Conventional wisdom would have us think the uterus is a fairly pristine environment, at least as far as germs go. Recent studies on fresh placentas, amniotic fluid, and even baby's first poop, have consistently said otherwise.

But what if the microbes isolated in those cases were simply contaminants? Now, that's looking less likely than ever, with researchers taking unprecedented care in a recent study to ensure the microflora they uncovered could have come from only one place.

A group of Australian researchers from Edith Cowan University and the University of Western Australia applied rigorous control measures in their efforts to isolate bacteria from amniotic fluid and meconium - a faecal-like material produced by newborns.

"Over the last decade, numerous studies have detected bacterial DNA in amniotic fluid and first-pass meconium [baby's first poop], challenging the long-held assumption that the womb is sterile," says reproductive biologist Lisa Stinson from the University of Western Australia.

"However, some argue that the results are false positives – contaminants in the reagents used in DNA analysis."

This isn't to cast aspersions on the manufacturers of laboratory products. But bacteria have had billions of years to perfect their ability to survive conditions we'd imagine too hostile for life.

When it comes to establishing something as controversial as our microbiome developing before we're even born, nobody wants a cheeky stray bacterium posing as a red herring.

To really make sure their materials were as clean as clean could get them, Stinson and her team pulled out all the stops, leaving little room for doubt that any bacteria in their samples were there prior to extraction.

Some of those samples came from 43 pregnant women who gave birth via a caesarean section. During the delivery procedure, 10 millilitres of amniotic fluid were carefully collected immediately on incision and transferred into sterilised tubes.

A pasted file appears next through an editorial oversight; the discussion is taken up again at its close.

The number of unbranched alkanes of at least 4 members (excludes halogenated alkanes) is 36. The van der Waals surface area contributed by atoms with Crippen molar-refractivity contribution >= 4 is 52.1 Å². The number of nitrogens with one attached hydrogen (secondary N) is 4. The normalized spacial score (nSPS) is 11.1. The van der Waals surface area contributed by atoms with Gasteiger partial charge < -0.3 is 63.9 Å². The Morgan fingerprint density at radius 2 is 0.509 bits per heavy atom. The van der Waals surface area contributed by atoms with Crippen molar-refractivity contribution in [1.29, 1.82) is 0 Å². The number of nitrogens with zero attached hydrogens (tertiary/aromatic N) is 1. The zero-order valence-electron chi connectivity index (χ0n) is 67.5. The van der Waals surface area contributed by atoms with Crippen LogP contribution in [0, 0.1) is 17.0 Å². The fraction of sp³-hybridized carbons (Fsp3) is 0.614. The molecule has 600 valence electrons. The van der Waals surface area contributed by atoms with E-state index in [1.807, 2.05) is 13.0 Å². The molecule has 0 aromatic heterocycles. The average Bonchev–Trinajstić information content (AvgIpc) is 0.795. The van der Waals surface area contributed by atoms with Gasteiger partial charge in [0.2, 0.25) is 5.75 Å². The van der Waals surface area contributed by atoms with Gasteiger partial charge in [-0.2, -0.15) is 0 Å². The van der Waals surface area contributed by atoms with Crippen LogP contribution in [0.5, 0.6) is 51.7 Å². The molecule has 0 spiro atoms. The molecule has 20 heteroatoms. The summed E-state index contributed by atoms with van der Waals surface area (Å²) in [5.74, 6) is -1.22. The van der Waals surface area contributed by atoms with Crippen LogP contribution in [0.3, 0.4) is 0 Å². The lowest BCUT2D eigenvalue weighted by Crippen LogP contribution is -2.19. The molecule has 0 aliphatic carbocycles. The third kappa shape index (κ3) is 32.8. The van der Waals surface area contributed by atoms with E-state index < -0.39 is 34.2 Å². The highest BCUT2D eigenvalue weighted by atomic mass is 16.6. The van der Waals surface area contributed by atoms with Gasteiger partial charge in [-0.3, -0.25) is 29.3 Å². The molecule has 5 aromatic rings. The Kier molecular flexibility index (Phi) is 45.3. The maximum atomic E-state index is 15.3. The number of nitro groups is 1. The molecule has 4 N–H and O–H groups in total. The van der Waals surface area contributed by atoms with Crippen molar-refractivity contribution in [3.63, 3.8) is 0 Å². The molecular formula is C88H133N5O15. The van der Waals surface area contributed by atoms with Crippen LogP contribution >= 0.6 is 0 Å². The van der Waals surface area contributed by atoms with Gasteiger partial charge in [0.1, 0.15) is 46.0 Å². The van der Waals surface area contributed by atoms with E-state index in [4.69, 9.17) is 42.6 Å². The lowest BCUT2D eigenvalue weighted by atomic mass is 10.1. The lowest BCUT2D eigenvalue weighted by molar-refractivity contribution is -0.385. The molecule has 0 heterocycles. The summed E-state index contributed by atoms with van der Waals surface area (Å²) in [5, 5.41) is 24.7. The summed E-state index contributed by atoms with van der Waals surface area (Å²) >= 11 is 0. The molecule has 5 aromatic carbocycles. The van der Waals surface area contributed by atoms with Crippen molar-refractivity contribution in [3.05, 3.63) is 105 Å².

Over the following day, 50 samples of meconium were collected from the volunteer's newborns, also taken with care to preserve their sterile nature.

The team went on the hunt for signs of bacterial DNA. To ensure there were no stray genomes hiding in the reagents, they dosed them with an enzyme that would rip double-stranded DNA fragments to shreds.

"Despite these measures, we still found bacterial DNA in almost all samples," says Stinson.

"Interestingly, the meconium microbiome varied hugely between individual newborns. The amniotic fluid microbiome for the most part contained typical skin bacteria, such as Propionibacterium acnes and Staphylococcus species."

With zero indications that these were the result of infection, it's fairly safe to presume this represents a healthy process, with bacteria colonising a new human body long before it's ventured into the world.

It was long believed that infants get their starting dose of microbes as they squeeze through the birth canal. That would mean a caesarean delivery wouldn't provide access to the vagina's microbiome, leading some to even swab newborns with a 'seed' of vaginal fluids.

But recent research has shown that this belief, and subsequently vaginal seeding itself, isn't based on sound evidence.

While our early environment can shape the selection of bacteria that set up shop inside our bodies, it's seeming more clear than ever that there are already some founding members on our skin and in our guts before we're born.

They're probably not just sitting around twiddling their bacterial thumbs, either.

"We found that levels of important immune modulators in meconium and inflammatory mediators in amniotic fluid varied according to the amount and species of bacterial DNA present. This suggests that the foetal microbiome has the potential to influence the developing foetal immune system," says Stinson.

It's important to emphasise that in spite of the team's efforts, it's impossible to categorically rule out contamination of any sort.

One species called Pelomonas puraquae was found in virtually all the samples in amounts high enough to make them question if it was an outside intruder. But it was also possible that it was a contaminant from the meconium itself, jumping between samples, while ultimately still representing uterine bacteria.

Given results describe bacteria DNA and not functional cells, we should also leave room for the possibility that these are the remains of destroyed invaders.

"Here we've proven that bacterial DNA is present in the womb, but the next step will be to show whether these are alive and constitute a true microbiome," says Stinson.

If so, microbes really could be shaping our development from some of the earliest moments in life.

This research was published in Frontiers in Microbiology.